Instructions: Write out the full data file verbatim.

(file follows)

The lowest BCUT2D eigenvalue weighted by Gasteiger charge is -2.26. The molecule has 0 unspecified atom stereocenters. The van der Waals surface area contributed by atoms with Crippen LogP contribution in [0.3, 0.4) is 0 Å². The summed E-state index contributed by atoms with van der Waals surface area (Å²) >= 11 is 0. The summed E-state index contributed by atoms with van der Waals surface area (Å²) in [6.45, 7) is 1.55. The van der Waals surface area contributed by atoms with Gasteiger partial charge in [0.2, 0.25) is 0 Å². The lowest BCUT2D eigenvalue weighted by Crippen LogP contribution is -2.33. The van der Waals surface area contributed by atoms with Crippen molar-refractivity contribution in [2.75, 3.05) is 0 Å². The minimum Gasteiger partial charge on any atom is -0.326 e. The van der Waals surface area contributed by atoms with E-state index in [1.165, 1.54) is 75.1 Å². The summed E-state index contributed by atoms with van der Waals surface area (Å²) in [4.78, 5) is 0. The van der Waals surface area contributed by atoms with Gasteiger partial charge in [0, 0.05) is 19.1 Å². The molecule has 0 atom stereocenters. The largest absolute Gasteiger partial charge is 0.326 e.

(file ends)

The lowest BCUT2D eigenvalue weighted by Gasteiger charge is -2.26. The molecule has 0 unspecified atom stereocenters. The van der Waals surface area contributed by atoms with Crippen LogP contribution in [0.3, 0.4) is 0 Å². The summed E-state index contributed by atoms with van der Waals surface area (Å²) >= 11 is 0. The summed E-state index contributed by atoms with van der Waals surface area (Å²) in [6.45, 7) is 1.55. The van der Waals surface area contributed by atoms with Gasteiger partial charge in [0.2, 0.25) is 0 Å². The lowest BCUT2D eigenvalue weighted by Crippen LogP contribution is -2.33. The van der Waals surface area contributed by atoms with Crippen molar-refractivity contribution in [2.75, 3.05) is 0 Å². The minimum Gasteiger partial charge on any atom is -0.326 e. The van der Waals surface area contributed by atoms with E-state index in [1.165, 1.54) is 75.1 Å². The summed E-state index contributed by atoms with van der Waals surface area (Å²) in [4.78, 5) is 0. The van der Waals surface area contributed by atoms with Gasteiger partial charge in [0, 0.05) is 19.1 Å². The molecule has 0 atom stereocenters. The largest absolute Gasteiger partial charge is 0.326 e.